Before she became a field hockey player, Madison Hilton was a fan, with a personal rooting interest.
Hilton was a young girl when she attended Greenport/Southold high school games to watch her older sister, Victoria, play for the Clippers. Madison has long since become a participant, thanks in part to her roots as a spectator.
“I came to every game,” the younger Hilton recalled. “I actually have a stick that’s probably like a foot tall from when I made my parents buy for me so I could play with her. I would watch [games] and I’d be like, ‘I want to do that.’ ”
Madison, a junior, has followed in the path of Victoria, who is four years older and attends SUNY/New Paltz. “I’ve always just wanted to be like my sister,” she said.
The same year that Victoria graduated from Greenport High School as an All-Division player, Madison joined the varsity team as a freshman. She has been making her own way since, starting in the midfield along with Ale Cardi and Toni Esposito.
Like her sister, Madison learned to play clarinet. Like her sister, Madison learned to play field hockey aggressively. Not one to shy away from mixing it up, she is so aggressive sometimes that coach Rebecca Lillis worries about her health. “The most aggressive players have the greatest injuries,” said Lillis.
Hilton has endured her share of nicks and bruises, but nothing serious. Already this season she split a lip in a 6-0 win over Hampton Bays (a game in which she had two goals and one assist) and then in a 4-1 loss to Shoreham-Wading River she was struck by a stick just below her left kneecap.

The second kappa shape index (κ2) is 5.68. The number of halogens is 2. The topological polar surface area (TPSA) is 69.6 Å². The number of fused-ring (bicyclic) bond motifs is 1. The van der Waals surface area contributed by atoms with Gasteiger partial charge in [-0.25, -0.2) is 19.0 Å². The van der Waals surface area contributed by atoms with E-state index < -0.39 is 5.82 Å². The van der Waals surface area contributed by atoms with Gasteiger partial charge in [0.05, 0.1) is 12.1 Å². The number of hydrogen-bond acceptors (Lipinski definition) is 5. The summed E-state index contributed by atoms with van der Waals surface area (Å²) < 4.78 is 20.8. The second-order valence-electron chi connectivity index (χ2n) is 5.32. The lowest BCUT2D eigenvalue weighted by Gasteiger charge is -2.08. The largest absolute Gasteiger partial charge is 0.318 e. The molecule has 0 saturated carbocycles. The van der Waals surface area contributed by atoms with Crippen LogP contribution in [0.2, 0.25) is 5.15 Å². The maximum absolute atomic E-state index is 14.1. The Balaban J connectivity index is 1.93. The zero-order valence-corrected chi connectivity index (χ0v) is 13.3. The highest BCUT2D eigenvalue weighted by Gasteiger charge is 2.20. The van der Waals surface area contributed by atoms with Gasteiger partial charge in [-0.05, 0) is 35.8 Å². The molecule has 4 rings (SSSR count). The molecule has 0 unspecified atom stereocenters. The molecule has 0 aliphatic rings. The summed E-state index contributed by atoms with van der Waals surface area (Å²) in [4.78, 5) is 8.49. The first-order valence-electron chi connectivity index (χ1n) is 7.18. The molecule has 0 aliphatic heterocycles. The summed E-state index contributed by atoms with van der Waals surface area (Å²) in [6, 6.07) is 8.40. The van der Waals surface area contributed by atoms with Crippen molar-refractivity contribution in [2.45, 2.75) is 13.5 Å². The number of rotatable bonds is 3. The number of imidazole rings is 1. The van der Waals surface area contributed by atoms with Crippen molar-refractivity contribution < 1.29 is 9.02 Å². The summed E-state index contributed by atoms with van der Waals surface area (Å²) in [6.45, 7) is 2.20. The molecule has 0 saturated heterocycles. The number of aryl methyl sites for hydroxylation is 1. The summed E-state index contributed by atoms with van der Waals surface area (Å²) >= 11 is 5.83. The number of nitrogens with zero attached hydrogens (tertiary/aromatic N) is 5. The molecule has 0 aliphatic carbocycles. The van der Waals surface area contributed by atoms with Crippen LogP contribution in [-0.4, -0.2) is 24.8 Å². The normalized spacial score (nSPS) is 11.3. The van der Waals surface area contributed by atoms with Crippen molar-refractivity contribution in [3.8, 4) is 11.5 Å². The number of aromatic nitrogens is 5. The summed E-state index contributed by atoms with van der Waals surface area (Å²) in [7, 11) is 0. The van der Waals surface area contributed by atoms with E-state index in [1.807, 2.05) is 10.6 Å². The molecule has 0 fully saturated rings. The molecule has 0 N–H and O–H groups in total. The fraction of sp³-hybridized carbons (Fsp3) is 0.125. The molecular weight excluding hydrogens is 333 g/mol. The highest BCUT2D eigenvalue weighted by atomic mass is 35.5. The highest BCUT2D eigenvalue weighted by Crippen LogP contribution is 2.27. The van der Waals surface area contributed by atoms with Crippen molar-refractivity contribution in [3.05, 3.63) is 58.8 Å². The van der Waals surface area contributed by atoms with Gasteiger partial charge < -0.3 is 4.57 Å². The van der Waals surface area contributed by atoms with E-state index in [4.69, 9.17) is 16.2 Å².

Hilton said she has ratcheted up the aggression a notch since last year, but at the same time understands the difference between aggressiveness and recklessness.
“It’s definitely just part of the game,” she said. “If you’re aggressive, you’re going to get hit with the ball.”
Teammate Madison Tabor — the other half of the team’s “Maddy squared” — said there is no quit in Hilton. “She doesn’t give up,” Tabor said. “Like the ball gets taken from her and she’s one of those players, which everyone should be, that that makes her mad and she’s going to get that ball back, like whatever it takes.”
In the offseason, Hilton refined her skills by participating in the USA Field Hockey Futures program. She said the experience has made her a better player. Others have noticed.
“Even from two weeks ago to now, like unbelievable,” goalie Katie Tuthill said. “She’s just had a completely different head on her shoulders from the beginning of preseason to now, like just what she has been doing for this team has been so helpful.”
The only question is will Hilton remain injury-free to stay on the field. She said minor injuries will not keep her out of games.
What would it take to get her off the field?
She said, “I guess a lot of blood.”
Photo caption: Greenport/Southold midfielder Madison Hilton is an aggressive player who is unafraid of battling for the ball. (Credit: Bob Liepa)